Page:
Radulov suits up in KHL
Predators forward Alexander Radulov participated in his new Russian team's training camp Friday even though his contract was suspended by the International Ice Hockey Federation.Not a surprise. Off-season training begins much, much earlier overseas than in the NHL, and players like Jaromir Jagr and Ray Emery are likely to already be in camps.
Continental Hockey League President Alexander Medvedev said the international federation can't keep Radulov off the ice during domestic competition or camp.
All this is is confirmation that Radulov fully expects to play in Ufa this season.
As for those that believed the NHL will allow him to slink into the night, think again:
"We have made it very, very clear that if Radulov isn't returned, if his contract isn't voided and he isn't returned to Nashville, we have no interest in sitting down at the table, no interest in cooperating, no interest in doing anything with the KHL," NHL deputy commissioner Bill Daly told the Associated Press.What that would mean, naturally, is that the informal agreement between the two sides — which remains unsigned — will go out the window entirely, and players in both leagues will be up for grabs.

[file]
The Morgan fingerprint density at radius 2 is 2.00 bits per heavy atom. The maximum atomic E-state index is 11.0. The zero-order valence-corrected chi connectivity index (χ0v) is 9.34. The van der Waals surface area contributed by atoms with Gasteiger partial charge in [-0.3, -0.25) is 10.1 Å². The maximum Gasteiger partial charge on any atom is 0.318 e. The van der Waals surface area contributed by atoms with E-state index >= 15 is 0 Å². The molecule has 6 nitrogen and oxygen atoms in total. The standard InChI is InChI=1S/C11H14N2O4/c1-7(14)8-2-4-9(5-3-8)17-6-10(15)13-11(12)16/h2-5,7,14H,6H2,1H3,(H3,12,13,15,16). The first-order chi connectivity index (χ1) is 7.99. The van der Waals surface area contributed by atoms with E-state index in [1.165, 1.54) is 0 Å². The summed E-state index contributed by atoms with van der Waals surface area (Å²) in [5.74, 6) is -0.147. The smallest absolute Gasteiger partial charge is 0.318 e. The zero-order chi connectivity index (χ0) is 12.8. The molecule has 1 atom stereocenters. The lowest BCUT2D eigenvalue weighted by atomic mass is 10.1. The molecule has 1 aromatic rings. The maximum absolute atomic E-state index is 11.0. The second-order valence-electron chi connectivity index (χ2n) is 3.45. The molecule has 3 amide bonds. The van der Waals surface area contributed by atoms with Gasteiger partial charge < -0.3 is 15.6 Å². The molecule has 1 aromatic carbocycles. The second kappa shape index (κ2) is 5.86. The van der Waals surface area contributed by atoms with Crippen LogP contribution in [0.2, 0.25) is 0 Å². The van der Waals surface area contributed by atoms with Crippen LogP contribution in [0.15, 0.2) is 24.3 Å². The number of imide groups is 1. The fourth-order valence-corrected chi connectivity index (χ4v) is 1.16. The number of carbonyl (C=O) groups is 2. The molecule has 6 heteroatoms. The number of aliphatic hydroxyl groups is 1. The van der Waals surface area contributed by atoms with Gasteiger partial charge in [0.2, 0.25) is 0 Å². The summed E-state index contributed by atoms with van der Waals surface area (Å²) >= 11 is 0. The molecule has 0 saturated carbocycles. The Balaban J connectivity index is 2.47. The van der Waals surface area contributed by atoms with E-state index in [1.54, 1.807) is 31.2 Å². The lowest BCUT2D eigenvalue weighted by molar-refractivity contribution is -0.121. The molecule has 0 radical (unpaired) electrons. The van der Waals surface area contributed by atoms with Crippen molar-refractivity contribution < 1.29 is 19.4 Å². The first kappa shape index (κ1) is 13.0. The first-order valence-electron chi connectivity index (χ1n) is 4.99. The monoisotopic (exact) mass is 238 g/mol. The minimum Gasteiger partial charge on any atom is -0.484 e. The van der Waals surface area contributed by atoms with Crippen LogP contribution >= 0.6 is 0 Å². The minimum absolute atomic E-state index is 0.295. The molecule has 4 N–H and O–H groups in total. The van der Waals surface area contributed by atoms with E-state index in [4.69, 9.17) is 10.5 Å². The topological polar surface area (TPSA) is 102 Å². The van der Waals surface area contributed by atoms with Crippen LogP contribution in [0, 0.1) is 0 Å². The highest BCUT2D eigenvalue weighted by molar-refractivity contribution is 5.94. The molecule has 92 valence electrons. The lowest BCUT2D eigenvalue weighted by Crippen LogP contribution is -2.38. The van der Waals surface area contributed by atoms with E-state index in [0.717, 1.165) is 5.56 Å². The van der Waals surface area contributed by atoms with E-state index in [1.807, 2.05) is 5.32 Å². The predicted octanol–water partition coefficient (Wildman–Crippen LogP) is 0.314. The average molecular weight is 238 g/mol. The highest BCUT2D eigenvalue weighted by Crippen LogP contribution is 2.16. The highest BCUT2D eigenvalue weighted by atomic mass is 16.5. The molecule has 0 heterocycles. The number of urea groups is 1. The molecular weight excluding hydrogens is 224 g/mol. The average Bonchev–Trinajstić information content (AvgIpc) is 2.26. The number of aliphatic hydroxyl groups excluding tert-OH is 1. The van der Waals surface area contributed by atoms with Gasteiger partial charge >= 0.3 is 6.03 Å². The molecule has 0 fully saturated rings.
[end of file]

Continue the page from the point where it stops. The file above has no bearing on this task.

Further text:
That's a better situation for the KHL than the NHL due to the fact the North American league has some 700-plus players under contract that could potentially be vulnerable. Far fewer Russian league players under contract are going to be of interest to NHL teams.
Radulov's the keystone here — he's the one to watch. The NHL knows that if he's allowed to play for the KHL while under contract with Nashville it potentially opens the door to other shenanigans. The Russian side, meanwhile, is aiming to gain as much leverage as possible from the fact they have him under contract and willing to defect.
In the KHL's perfect world, immense transfer fees would be paid to club teams for young Russian players, something the NHL's obviously trying to avoid.
No one can force the two sides to come to any sort of agreement, which leads me to believe that the NHL will head into 2008-09 without one — and without one of its burgeoning young stars.
The Columbus Dispatch and the New York Times' hockey blog Slap Shot have more.